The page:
Below is a sample task I use to assess Criterion B (Application) in a unit of work on Improvisational Theatre. The students are given the task sheet, told that they will be organized into groups and given a prompt. A visual timer is then used to give the students a minute to quickly discuss/prepare their performance based on the prompt (as they are aware that an improvisation is unscripted and unrehearsed). During this preparation phase, I will jot down some notes to see if they’re applying the correct processes and techniques involved (such as using the CROW [Characters, Relationships, Objective and When/Where] framework to prepare their performance). The students then perform their improvisation, and video footage is taken of their performance to help them in the self-assessment/self-evaluation that follows. After their performance, the audience members are asked to ‘play director’ by giving positive comments or useful suggestions for future performances, and the performers are given a chance to respond to the feedback received. After all groups have performed their improvisation, the performances are projected on the screen to allow the students the chance to self-assess their artwork. Lastly, the students are called up to the teacher one-by-one to conference with the teacher, discuss their self-assessment and their goals for improvement and to receive the teacher’s assessment on their rubric based on their application of the skills, techniques, and processes taught in the unit of work. This whole assessment process can be started and finished in the same double-period.

Criterion B sample task. Below is a screencast describing the task and how it is administered.

Criterion C: Reflection & Evaluation

I previously published a post about ongoing student reflection, which described how reflection plays a very important role is my classroom, and is an ongoing continuous process. Therefore, I will not dwell too much on this criterion. The students in my classroom are constantly being asked to reflect and evaluate, either orally or in written form. This is done in the form of a debriefing after every warm-up exercise and every performance (oral reflection), allowing the students to respond to feedback after their performance (oral reflection), and asking students to write a FOUR-SENTENCE reflection at the end of every lesson using this Reflection help-sheet (adapted from The Black Box).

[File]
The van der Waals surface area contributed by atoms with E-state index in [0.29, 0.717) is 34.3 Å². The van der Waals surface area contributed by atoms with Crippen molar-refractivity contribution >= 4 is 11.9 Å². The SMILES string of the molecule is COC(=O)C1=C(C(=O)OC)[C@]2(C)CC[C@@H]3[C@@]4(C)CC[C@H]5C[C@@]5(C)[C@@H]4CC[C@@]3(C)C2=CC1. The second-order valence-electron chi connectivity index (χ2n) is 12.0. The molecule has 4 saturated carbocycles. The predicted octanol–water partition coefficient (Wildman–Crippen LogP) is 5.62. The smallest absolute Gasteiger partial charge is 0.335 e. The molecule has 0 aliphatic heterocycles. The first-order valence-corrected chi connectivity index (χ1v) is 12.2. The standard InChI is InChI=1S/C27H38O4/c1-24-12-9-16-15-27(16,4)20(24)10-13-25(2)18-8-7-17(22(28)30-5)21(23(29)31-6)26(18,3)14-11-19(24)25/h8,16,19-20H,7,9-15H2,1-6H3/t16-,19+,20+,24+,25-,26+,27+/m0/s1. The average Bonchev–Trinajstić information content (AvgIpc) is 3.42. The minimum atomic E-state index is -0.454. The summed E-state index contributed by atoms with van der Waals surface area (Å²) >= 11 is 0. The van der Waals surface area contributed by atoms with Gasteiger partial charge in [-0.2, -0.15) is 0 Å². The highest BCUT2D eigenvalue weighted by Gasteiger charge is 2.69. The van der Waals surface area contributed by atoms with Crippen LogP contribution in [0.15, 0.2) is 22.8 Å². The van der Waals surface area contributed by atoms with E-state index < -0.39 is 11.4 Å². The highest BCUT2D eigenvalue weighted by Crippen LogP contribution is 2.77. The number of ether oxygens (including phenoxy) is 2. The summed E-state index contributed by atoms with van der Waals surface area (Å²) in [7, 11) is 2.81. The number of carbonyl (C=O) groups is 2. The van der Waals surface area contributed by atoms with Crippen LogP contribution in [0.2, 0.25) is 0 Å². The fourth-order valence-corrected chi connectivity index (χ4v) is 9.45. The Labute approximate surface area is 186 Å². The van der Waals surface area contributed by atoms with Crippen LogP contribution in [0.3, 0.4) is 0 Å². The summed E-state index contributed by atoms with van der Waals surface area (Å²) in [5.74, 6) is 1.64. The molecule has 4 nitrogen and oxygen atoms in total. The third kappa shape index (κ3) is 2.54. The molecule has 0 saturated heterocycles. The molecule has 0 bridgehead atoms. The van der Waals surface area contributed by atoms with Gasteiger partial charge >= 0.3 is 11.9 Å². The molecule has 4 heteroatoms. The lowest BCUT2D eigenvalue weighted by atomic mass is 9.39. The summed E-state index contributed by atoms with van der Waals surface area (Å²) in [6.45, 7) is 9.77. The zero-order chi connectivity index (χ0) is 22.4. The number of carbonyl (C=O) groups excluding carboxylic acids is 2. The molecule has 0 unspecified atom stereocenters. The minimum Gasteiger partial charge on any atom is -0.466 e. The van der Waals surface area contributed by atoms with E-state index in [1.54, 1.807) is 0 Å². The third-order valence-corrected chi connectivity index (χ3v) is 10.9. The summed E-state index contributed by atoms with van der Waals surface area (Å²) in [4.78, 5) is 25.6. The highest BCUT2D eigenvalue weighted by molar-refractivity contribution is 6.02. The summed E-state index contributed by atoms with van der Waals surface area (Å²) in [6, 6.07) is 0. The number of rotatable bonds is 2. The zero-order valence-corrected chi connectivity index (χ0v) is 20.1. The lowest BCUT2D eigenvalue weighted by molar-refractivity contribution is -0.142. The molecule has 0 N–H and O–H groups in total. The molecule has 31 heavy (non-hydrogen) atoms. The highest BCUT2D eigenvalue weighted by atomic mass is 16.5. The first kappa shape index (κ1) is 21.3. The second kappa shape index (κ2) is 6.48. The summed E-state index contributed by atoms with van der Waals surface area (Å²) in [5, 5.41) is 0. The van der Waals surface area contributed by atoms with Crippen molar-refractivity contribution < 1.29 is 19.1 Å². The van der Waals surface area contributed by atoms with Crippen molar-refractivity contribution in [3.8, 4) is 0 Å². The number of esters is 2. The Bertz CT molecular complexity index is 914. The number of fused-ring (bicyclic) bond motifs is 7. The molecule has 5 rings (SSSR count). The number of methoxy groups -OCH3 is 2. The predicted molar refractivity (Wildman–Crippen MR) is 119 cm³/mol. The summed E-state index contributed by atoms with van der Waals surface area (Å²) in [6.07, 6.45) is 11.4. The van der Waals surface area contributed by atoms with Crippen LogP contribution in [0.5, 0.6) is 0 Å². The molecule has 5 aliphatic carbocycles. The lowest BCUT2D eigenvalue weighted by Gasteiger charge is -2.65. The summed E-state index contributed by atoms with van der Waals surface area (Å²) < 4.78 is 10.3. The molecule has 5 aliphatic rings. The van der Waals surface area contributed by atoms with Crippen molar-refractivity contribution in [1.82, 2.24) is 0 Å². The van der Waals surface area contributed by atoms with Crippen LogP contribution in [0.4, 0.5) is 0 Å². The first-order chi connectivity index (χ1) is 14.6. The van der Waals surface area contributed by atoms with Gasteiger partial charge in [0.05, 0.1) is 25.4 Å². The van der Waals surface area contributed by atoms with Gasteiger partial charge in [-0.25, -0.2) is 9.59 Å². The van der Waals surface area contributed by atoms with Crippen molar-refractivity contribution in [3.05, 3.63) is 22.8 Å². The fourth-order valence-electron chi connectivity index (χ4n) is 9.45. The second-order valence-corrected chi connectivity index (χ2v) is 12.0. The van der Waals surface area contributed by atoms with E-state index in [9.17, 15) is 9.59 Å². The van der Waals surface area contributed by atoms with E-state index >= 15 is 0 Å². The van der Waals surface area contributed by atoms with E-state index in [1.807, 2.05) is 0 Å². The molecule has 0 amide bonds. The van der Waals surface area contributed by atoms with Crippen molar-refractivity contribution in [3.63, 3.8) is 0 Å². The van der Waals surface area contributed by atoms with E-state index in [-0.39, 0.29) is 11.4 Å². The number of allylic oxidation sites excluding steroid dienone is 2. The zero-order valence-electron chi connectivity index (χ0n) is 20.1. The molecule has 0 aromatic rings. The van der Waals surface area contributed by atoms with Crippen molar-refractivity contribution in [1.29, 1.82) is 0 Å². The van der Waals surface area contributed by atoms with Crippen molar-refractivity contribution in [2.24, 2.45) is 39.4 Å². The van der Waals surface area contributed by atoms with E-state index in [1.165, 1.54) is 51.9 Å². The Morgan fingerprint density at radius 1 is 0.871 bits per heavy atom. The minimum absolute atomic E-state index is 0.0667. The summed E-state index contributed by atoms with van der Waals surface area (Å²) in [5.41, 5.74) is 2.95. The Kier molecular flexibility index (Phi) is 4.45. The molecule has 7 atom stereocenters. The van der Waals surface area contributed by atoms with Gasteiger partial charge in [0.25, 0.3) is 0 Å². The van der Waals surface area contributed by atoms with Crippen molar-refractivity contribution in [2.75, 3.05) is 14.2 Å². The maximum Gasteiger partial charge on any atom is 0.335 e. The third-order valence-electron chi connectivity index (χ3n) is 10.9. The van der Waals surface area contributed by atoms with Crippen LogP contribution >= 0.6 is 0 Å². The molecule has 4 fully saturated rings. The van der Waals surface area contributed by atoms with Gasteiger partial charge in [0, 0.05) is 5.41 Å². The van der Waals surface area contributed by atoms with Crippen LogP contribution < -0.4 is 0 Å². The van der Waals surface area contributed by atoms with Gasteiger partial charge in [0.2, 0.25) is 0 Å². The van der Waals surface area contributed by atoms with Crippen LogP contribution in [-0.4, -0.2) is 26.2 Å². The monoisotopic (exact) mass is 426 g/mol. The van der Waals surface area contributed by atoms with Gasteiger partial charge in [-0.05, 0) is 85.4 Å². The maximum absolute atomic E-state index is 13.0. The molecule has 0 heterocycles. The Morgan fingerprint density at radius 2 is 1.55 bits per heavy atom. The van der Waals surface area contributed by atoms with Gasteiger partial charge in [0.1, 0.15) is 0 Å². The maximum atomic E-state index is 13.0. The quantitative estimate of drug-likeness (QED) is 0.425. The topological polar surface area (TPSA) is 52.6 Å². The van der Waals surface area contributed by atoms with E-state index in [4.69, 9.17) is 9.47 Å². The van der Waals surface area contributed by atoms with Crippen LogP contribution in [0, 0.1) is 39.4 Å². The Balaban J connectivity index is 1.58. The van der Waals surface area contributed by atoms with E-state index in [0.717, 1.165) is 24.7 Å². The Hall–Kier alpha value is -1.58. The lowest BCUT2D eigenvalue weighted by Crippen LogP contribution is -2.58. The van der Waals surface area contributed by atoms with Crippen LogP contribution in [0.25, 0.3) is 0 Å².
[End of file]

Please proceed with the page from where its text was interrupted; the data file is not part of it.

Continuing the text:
I do not necessarily grade or mark all these oral reflections or every four-sentence reflection, sometimes it is enough to just leave my initials on the reflection or ask questions to probe more reflection. However, after having practiced reflection and evaluation in the drama classroom for a few weeks, I assign the students a performance task, telling them that I will not assess the actual performance but rather the reflection and evaluation written after it. The students perform while being filmed using a camera (iPad), then their performance is projected to help them reflect on and evaluate their own artwork using this task sheet: Criterion C sample task. Occasionally, and for formative purposes, the students can be asked to use this self-evaluation to evaluate their performance as well. Therefore, there are several pieces of evidence of ongoing student reflection to add to their drama portfolio.

Here is a screencast explaining the task and how it is administered (the task is administered and assessed in one whole double-period):

Criterion D: Personal Engagement